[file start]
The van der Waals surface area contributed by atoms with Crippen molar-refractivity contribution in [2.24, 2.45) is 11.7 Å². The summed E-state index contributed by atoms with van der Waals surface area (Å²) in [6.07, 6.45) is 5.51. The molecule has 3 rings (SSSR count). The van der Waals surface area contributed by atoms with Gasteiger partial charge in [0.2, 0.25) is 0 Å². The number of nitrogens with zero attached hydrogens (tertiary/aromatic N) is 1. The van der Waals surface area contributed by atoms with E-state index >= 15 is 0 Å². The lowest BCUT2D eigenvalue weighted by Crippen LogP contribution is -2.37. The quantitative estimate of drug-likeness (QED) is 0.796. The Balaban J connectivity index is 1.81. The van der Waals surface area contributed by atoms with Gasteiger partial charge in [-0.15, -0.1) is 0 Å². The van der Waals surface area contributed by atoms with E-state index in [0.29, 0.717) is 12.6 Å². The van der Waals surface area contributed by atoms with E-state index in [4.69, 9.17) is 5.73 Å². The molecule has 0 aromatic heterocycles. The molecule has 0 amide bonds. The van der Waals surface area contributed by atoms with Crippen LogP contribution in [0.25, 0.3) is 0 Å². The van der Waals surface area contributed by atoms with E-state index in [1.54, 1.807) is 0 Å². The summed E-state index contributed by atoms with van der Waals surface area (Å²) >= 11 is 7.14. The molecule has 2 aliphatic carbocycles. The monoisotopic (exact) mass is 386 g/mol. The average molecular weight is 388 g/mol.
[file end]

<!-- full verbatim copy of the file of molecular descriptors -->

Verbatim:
The van der Waals surface area contributed by atoms with Crippen molar-refractivity contribution in [2.24, 2.45) is 11.7 Å². The summed E-state index contributed by atoms with van der Waals surface area (Å²) in [6.07, 6.45) is 5.51. The molecule has 3 rings (SSSR count). The van der Waals surface area contributed by atoms with Gasteiger partial charge in [0.2, 0.25) is 0 Å². The number of nitrogens with zero attached hydrogens (tertiary/aromatic N) is 1. The van der Waals surface area contributed by atoms with E-state index >= 15 is 0 Å². The lowest BCUT2D eigenvalue weighted by Crippen LogP contribution is -2.37. The quantitative estimate of drug-likeness (QED) is 0.796. The Balaban J connectivity index is 1.81. The van der Waals surface area contributed by atoms with Gasteiger partial charge in [-0.15, -0.1) is 0 Å². The van der Waals surface area contributed by atoms with E-state index in [0.29, 0.717) is 12.6 Å². The van der Waals surface area contributed by atoms with E-state index in [4.69, 9.17) is 5.73 Å². The molecule has 0 aromatic heterocycles. The molecule has 0 amide bonds. The van der Waals surface area contributed by atoms with Crippen LogP contribution in [0.25, 0.3) is 0 Å². The van der Waals surface area contributed by atoms with E-state index in [1.54, 1.807) is 0 Å². The summed E-state index contributed by atoms with van der Waals surface area (Å²) >= 11 is 7.14. The molecule has 2 aliphatic carbocycles. The monoisotopic (exact) mass is 386 g/mol. The average molecular weight is 388 g/mol.